Read The Prodigy Project by Doug Flanders Online

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When the seeds of death are sown into the very blueprints of life, no one is safe.... Someone is trying to resurrect ancient viruses hidden deep within the human genetic code to create a biological weapon so specific that it can target an individual . . . or an entire race. When two young prodigies discover their “medical research” is being used to build this weapon, theyWhen the seeds of death are sown into the very blueprints of life, no one is safe.... Someone is trying to resurrect ancient viruses hidden deep within the human genetic code to create a biological weapon so specific that it can target an individual . . . or an entire race. When two young prodigies discover their “medical research” is being used to build this weapon, they seek outside help to destroy it and to flee China. Help comes in the unlikely guise of Jon Gunderson—doctor, bio-weapons expert, and devoted family man whose unsuspecting wife and nine children have unwittingly accompanied him on yet another assignment. Once the truth comes to light, the Gundersons will have to set aside their differences if they hope to rescue the prodigies and escape with their lives. The fate of the world hangs in the balance as the bittersweet dynamics of a large but loving family take center stage against the backdrop of China’s breathtaking landscapes....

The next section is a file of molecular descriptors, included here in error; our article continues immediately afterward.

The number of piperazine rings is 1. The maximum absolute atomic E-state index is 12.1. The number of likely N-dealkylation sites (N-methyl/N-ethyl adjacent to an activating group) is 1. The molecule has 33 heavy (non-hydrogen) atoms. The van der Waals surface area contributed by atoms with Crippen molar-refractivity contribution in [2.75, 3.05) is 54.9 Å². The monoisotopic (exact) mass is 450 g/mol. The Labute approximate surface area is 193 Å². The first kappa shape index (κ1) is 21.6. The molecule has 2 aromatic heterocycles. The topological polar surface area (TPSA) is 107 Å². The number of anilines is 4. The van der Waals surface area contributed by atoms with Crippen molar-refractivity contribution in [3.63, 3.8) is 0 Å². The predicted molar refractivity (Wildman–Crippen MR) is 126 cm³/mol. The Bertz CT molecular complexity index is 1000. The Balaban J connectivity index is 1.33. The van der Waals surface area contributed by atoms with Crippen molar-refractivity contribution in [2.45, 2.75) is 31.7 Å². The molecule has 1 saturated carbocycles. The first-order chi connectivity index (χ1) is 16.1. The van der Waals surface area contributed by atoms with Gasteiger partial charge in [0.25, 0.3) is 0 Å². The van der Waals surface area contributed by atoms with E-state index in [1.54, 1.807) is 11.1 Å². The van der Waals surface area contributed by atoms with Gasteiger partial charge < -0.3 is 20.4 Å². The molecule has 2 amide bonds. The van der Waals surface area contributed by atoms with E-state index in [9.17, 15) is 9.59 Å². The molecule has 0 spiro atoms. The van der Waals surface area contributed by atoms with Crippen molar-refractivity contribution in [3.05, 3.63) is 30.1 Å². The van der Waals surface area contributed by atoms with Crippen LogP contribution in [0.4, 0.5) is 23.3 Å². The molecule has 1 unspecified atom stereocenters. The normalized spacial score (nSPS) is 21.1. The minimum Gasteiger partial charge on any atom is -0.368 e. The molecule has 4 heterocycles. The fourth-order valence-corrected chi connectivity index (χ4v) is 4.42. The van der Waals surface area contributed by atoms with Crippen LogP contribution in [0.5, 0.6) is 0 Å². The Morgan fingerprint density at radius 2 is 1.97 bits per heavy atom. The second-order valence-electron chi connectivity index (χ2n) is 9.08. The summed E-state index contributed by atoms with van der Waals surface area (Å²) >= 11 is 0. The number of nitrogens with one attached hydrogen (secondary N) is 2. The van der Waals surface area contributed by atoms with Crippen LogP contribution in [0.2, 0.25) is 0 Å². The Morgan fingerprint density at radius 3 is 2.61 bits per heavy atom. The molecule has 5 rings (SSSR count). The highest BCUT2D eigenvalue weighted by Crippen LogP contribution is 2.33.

Title : The Prodigy Project
Author :
Rating :
ISBN : 9780982626924
Format Type : Paperback
Number of Pages : 235 Pages
Status : Available For Download
Last checked : 21 Minutes ago!

The Prodigy Project Reviews

  • Vaughn Ohlman
    2019-01-02 13:36